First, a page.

For women who have already miscarried, the change to daylight saving time may increase risk of miscarriage after in vitro fertilization.
Miscarriage and Daylight Saving Time
A recently published study conducted by researchers at Boston Medical Center and IVF New England looked at the records of a sample of women who had undergone in vitro fertilization. The women were divided into three groups depending on whether the procedure had been done before, within 21 days following, or more than 21 days after seasonal time changes. The researchers also noted whether the women had previously miscarried.
The researchers found that women who had lost earlier pregnancies had a significantly higher chance of miscarrying if implantation of an embryo was done within 21 days after the beginning of daylight saving time in March. There was no similar effect at the return to Standard Time in November. The researchers observed no other seasonal differences.
The study is believed to be the first to examine the impact of semi-annual time changes on pregnancy outcomes, whether or not women were undergoing in vitro fertilization. Researchers noted that the study needs to be confirmed by similar studies on larger groups of women and in other parts of the world that have daylight saving time.
Time Changes and Health
The body detects the beginning and end of daylight and, in a process called circadian rhythm, uses these cues to release hormones governing hunger, wakefulness and sleepiness, moods, and sex drive and fertility. For most people in regions that observe daylight saving time, the effects of the spring and fall time changes are limited to a feeling of disorientation that resolves in a week or less. Studies have shown, however, that the changes have a small but significant impact on health.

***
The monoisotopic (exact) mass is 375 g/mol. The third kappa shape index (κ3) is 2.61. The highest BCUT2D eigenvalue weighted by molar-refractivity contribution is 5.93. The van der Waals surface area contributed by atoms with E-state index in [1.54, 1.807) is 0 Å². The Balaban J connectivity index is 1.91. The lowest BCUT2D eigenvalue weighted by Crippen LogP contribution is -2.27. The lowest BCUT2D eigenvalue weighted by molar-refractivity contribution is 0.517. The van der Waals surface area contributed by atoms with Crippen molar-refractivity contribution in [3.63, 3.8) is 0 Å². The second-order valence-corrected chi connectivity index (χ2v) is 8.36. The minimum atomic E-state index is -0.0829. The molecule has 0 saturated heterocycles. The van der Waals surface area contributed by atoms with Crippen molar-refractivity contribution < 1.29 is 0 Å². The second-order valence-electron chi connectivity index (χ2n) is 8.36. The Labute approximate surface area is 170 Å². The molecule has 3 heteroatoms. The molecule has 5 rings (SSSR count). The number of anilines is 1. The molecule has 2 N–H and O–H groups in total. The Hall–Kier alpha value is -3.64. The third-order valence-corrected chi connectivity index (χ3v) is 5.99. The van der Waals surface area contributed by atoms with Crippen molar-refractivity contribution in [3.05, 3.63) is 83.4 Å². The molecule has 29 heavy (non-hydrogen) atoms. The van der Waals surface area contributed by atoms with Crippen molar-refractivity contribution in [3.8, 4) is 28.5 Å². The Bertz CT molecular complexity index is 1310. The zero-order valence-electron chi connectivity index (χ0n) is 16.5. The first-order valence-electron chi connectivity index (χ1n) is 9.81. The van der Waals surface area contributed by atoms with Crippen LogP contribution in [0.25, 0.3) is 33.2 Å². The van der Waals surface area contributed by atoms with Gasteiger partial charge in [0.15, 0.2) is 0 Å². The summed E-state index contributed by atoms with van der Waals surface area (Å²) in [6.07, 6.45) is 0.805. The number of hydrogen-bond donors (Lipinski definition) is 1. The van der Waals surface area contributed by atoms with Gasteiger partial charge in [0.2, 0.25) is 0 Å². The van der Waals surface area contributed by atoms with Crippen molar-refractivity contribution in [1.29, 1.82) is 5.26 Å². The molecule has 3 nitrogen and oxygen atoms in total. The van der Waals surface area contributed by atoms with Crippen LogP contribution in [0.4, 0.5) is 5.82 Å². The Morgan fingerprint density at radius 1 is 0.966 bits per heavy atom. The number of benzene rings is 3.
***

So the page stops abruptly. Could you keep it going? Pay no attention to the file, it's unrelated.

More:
Research from Sweden, reported in the New England Journal of Medicine in 2008, found that the rate of heart attacks was about 5 percent higher in the first three weeks after the spring time change than the average rate for other days in the year. Another study, reported in 2014 in the journal Open Heart, found a jump of 24 percent on the Monday after the spring change. Neither study saw a similar spike in the fall.
Miners had a 5.7 percent greater risk of workplace injury right after the change to daylight saving time than on other days, according to a 2009 study by the U.S. National Institute for Occupational Safety and Health. All three studies blamed loss of sleep for the adverse outcomes. The miners, researchers found, were on average about 40 minutes short of sleep after the one-hour “spring ahead,” which apparently affected their alertness and judgment. The cardiac researchers attributed the higher rate of heart attacks to physical stress caused by inadequate sleep. Stress triggers inflammatory chemicals which can compound other risk factors for heart attacks.
Reducing Miscarriage Risk During in Vitro Fertilization
The Boston study found no increased risk for women who had not lost a pregnancy, so these women may not need to be concerned about the timing of their embryo transfers. Women who have already miscarried may have sex hormone systems that are more easily upset, so until further research confirms or denies the results, they may want to avoid having the procedure scheduled during the first three weeks after the start of daylight saving time.
The body goes through similar stress when it crosses time zones quickly, a phenomenon known as jet lag. Time is lost when going east, as during the spring change to daylight saving time. Although no published studies have examined the effect of jet lag on fertility, women planning on in vitro fertilization may want to work with a clinic in their time zone and avoid crossing time zones west to east around the date of their procedure.